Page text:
Because it’s a free country, asshole!


The comments here at Heretic TOC have long been enriched by the hugely informative wisdom of “A”, whose only fault is to have chosen a pseudonym that is absolutely useless as a search term; locating her back-catalogue of contributions is thus a bit of a nightmare. Today, though, she steps into the spotlight with a guest blog you will definitely want to bookmark in your own records if you are interested – as I think we should be – in the difficult decisions faced by children and adolescents who find themselves struggling with gender dysphoria. Following my own explorations of the theme in Trans kids 1: Insistent, consistent, persistent, “A” made an insightful comment from her own perspective as a former “tomboy”. This now appears below in an extended version. “A” describes herself as “a law-abiding but pro-AOC-abolition BL and GL woman who had a tomboyish, but never gender-dysphoric, childhood”. With an academic background in linguistics, including research-level training, she has undertaken varied work around the world. She tries, she says, “to reconcile MAP politics and feminism”.


I highly recommend the blog Trans Research. Much of the most up-to-date research is Dutch, as much of the most ‘advanced’ treatment of gender-dysphoric kids is Dutch. Here, for instance, is a Dutch long-term follow-up study of puberty suppression and here‘s another.

According to this Dutch study children should probably not be allowed to transition socially before they are ten. This recommendation is based in part on the experiences of five natal girls who had effectively lived as boys for some years, then during puberty wanted to ‘switch back’ to being girls. All had “significant feelings of shame for their earlier boyish appearance” and some worried about being teased or excluded by classmates over the switch back. Two are quoted about their difficulties with this. While it seems that the girls did in the main manage to switch over to more feminine appearance and behaviour relatively smoothly, one struggled for years, first fearing that she’d be teased if she wore earrings and bracelets like the other girls, and then actually being teased after the move to high school, which she’d hoped would help her “make a fresh start”. The gender-dysphoric boys, however, had not dressed as girls full-time during elementary school and had been perceived by the other children as boys, just different boys. Perhaps if they’d been effectively living as girls, rather than feminine boys, some of them too would have struggled with switching back.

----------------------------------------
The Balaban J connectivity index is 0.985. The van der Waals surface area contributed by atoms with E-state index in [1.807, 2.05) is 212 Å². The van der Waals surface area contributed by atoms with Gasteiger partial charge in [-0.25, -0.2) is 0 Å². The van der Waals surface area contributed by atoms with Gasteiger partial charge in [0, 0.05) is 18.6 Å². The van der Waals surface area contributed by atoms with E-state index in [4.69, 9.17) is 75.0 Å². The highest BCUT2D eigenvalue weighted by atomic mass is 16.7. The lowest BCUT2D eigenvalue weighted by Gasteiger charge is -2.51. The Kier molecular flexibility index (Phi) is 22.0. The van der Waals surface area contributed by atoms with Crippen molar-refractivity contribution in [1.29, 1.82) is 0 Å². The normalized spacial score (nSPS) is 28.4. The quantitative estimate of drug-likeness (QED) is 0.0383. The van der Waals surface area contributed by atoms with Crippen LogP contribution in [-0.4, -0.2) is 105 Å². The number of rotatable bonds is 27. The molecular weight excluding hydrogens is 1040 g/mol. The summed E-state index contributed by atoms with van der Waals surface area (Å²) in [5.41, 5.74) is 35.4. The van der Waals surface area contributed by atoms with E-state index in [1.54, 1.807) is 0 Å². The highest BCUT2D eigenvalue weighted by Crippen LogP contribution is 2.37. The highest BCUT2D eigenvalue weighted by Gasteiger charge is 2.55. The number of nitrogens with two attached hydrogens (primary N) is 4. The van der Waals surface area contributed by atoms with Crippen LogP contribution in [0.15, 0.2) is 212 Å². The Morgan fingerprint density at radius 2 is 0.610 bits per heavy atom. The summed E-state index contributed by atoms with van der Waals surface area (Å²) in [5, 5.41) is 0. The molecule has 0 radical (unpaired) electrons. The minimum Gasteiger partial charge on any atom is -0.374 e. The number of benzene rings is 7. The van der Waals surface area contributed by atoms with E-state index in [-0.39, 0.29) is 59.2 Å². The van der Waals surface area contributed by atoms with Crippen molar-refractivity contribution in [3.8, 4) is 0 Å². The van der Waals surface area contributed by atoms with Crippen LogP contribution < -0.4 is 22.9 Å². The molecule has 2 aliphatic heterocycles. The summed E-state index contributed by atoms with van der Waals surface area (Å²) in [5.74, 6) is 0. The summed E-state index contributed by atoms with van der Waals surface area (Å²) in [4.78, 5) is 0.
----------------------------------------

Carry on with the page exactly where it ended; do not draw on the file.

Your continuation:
The tomboy makeover is a major trope in our culture. “My little tomboy now wears satin and lace” go the lyrics to Happy Birthday Sweet Sixteen. Tomboys who grow out of it are all over classic girls’ literature: I remember being, at age twelve, quite irked by the ending of Carol Ryrie Brink’s 1936 novel Caddie Woodlawn, in which an eleven-year-old frontier girl who does everything her brothers do finally decides to settle down a bit and learn sewing. In the film Now and Then, a less-than-entirely-successful but quite popular 1995 attempt to make a Stand By Me for girls, a sporty twelve-year-old binds her growing breasts — till she gets attention, and her first kiss, from a cute neighbour boy who likes her basketball skills.

It’s a trope for a reason, and part of that reason is that it has a lot of truth to it. When I was fourteen or fifteen and we were all changing after PE, one of the other girls remarked, apropos of what I can’t remember, that when she was younger she’d wanted to be a boy, and almost every girl in that room said she had, too. An acquaintance working on a neuroscience PhD recommended to me Lise Eliot’s book Pink Brain, Blue Brain and Rebecca Jordan-Young’s book Brain Storm: The Flaws in the Science of Sex Differences, both of which I recommend in turn. Jordan-Young’s book deals extensively with girls with congenital adrenal hyperplasia, or CAH, “a genetic disorder which causes overproduction of androgens from the adrenal glands…[and] is the most common cause of genital ambiguity”. Girls with CAH on average have more masculine interests as children than unaffected girls. In chapter eight of her book, Sex-Typed Interests, Jordan-Young examines this Swedish study of CAH and non-CAH girls ages two through ten.

The CAH girls in the study spent less time playing with ‘girls’ toys’ and more time playing with ‘boys’ toys’ than the control girls. But the other side of the story is that the most popular toys among the control girls, as measured by number of seconds spent playing with a particular toy, were Lincoln Logs and a garage with four cars. Jordan-Young points out that “the normal control girls spent three times as long playing with the garage and toy cars as they did playing with the baby doll. The only ‘girls’ toy’ that was in the ballpark…with these boys’ toys was a pair of Barbie and Ken dolls. (I suspect that Barbie and Ken were riding around in some of these cars.)” At the end of the study, each child was offered one of a car, a doll and a ball to take home, and while no girl from the control group picked the car, control girls were roughly 36% more likely to choose the ball than the doll. Granted, this was in Sweden. But maybe ‘boys’ toys’ are just more fun for many kids, regardless of sex!